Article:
April 8, 2016
You can scratch your head if you want. That doesn’t change the fact that there is a wide range in seeding rates farmers will choose when they go to the field in the next few weeks.
Purdue University says the optimum agronomic plant population, or population for maximum yield, is around 33,000 plants per acre. Depending upon how good you are at achieving stands, that works out to around 34,000 seeds per acre. However, the recommended economic seeding rate is pegged at about 29,000 seeds per acre. They say that’s because the yield curve is relatively flat from 29,000 to 33,000. The increase in yield for the higher rate doesn’t exceed or offset the extra seed cost.
UNIQUE PLANTER: You can actually buy this twin-row, 20-inch planter from John Deere. This model was originally produced for an incentive program for Stine Seeds so that they could get farmers to try super-high planting rates. About 60 planters were produced for the program.
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There may be some backing down to 29,000 as a seeding rate. Most seedsmen tell us most customers are staying in the 32,000 to 34,000 range. Then why are some pushing much higher?
“We are doing it because it works, and it has given us more yields,” says Don Zolman, Pierceton. He farms an extremely wide variety of soils, ranging from very low to average in productivity. Some of his fields are irrigated. He’s pushed populations, but last year he went all in, shifting to a twin row, 20-inch row planter.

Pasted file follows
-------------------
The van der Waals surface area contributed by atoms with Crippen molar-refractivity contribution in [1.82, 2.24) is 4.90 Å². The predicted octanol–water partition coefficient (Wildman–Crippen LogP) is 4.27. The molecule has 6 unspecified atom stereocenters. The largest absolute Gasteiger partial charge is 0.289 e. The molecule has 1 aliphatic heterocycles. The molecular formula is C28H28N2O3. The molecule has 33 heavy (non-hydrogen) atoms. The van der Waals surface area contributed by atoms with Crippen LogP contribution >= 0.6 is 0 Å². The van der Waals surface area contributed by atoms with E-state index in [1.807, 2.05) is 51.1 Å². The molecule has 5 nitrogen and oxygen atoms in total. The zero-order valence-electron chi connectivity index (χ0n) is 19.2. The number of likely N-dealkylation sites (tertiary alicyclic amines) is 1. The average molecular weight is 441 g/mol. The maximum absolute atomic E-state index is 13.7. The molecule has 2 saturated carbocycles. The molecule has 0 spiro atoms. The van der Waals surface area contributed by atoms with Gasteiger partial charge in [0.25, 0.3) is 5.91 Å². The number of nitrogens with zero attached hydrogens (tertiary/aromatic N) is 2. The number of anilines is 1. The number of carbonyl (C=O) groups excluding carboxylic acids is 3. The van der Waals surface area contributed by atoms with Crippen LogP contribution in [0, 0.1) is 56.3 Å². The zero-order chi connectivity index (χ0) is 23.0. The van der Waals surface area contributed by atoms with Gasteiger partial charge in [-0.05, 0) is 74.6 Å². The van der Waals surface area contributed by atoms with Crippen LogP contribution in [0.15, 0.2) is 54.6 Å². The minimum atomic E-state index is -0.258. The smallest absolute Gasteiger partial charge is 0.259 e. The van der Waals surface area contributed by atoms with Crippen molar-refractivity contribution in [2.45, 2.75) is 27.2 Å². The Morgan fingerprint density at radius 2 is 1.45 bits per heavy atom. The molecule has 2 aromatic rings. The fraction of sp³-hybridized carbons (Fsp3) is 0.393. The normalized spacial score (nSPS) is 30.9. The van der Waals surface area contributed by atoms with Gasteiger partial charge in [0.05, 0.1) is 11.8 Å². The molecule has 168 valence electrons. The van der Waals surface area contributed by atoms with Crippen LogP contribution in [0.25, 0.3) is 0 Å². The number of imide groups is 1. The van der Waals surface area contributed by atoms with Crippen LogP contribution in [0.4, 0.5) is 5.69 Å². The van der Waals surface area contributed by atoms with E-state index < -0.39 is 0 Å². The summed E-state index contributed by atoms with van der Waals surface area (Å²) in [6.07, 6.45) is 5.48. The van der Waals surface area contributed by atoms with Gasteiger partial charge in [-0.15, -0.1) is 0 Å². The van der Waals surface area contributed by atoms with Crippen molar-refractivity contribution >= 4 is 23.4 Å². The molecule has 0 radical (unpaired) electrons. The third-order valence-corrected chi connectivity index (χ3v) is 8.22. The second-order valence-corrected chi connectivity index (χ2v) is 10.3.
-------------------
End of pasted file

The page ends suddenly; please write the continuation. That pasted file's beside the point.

Zolman bought the planter as part of a special offer from Stine Seeds. Harry Stine believes the future is shorter plants, high populations and narrow spacing. “I liked what I saw last year, but we’re going to go another year before we decide if planting at high rates is the thing to do or not,” he says. Was it a one-year thing, or will he see consistent benefits from high seeding rates?
Crop scouts did some checking in various parts of his fields, and at various populations. The highest yield actually was at 55,000 seeds per acre planting rate, he notes.
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The key to making this work is to having genetics that perform well at high populations. It’s also getting enough extra yield to offset seed costs. Once the incentives for trying the program run out, will there still be an advantage for planting so thick?
That’s what Zolman hopes to find out. He will be back at it again this year, seeding at high populations and watching carefully all season long.
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